Monday, August 30, 2004

A remark on a remark

Thanks to Amardeep for linking to my blog. There he has the following observation: "Reading this debate reminds me that sometimes you really do need social/political theory -- if only to find ways to move past the kind of debates one can have about a complex issue in the newspaper." While I agree with him in principle, I thought I should add a qualifying remark.

I can certainly see the need to move past the debates which are more of a word-play, bordering on personal attacks, than any serious discussion on the main issue. But I hope Amardeep does not imply that the discussions need to move from "newspapers" to "highbrow journals". I feel there is a dire necessity to have more and more serious discussions on themes related to communalism and secularism in our newspapers and magazines. And what is important is common sense, clarity of thought, and logic. If social/political theory helps to this end, excellent. But the theory is neither necessary nor sufficient to be just and correct. No amount of theory can possibly replace social conscience and conviction. "If your politics is clear, if you had your ear to the ground, you wouldn't, you couldn't possibly, miss your mark", in Arundhati Roy's words. Incidentally, one thing that I found objectionable in Chaudhuri's essays is the political vacuousness and the "highbrow" mentality.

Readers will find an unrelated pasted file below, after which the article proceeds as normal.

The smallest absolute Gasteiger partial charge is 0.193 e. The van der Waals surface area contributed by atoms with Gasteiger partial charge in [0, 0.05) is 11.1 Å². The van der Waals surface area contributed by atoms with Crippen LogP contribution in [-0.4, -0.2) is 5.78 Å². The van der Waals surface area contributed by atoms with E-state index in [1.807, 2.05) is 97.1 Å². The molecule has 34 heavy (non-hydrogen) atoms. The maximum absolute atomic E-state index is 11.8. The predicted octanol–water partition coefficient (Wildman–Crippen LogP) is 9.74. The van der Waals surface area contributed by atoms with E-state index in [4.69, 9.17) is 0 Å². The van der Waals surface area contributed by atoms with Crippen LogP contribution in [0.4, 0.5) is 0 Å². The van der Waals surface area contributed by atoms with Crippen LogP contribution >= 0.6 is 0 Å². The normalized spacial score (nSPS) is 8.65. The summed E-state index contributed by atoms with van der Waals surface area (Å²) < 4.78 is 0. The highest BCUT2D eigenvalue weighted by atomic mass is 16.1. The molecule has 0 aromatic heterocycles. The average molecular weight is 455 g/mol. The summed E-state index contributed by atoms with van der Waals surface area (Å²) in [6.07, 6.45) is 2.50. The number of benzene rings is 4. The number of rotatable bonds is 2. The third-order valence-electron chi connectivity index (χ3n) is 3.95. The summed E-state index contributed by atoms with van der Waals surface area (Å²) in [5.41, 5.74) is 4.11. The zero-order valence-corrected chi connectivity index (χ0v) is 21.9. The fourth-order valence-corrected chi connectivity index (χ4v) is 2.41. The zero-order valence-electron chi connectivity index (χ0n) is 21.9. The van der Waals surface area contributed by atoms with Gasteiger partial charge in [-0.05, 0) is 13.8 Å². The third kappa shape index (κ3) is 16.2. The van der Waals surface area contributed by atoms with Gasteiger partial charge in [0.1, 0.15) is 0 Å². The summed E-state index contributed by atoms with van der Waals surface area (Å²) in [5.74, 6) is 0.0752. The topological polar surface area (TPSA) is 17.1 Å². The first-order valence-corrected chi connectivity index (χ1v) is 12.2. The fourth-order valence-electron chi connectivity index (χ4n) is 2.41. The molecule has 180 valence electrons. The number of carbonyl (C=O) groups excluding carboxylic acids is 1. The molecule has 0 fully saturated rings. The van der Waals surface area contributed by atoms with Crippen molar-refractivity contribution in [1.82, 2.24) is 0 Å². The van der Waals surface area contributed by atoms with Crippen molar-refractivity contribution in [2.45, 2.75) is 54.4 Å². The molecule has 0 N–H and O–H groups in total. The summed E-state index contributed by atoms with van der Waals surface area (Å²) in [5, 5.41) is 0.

I must also remark that I do appreciate research at a higher level not intended for publication in newspapers. As somebody who aspires to have a career in academics, I can also appreciate "hierarchies and affiliations, [peer reviewed] publications, papers, conferences, university chairs, and committee appointments"! (cf. Chaudhuri, The Telegraph, July 25, 2004).


At 3:16 AM, Blogger uma said...

chaudhuri's novels have this problem of highbrowness too..superciliousness, and sometimes vacuousness.


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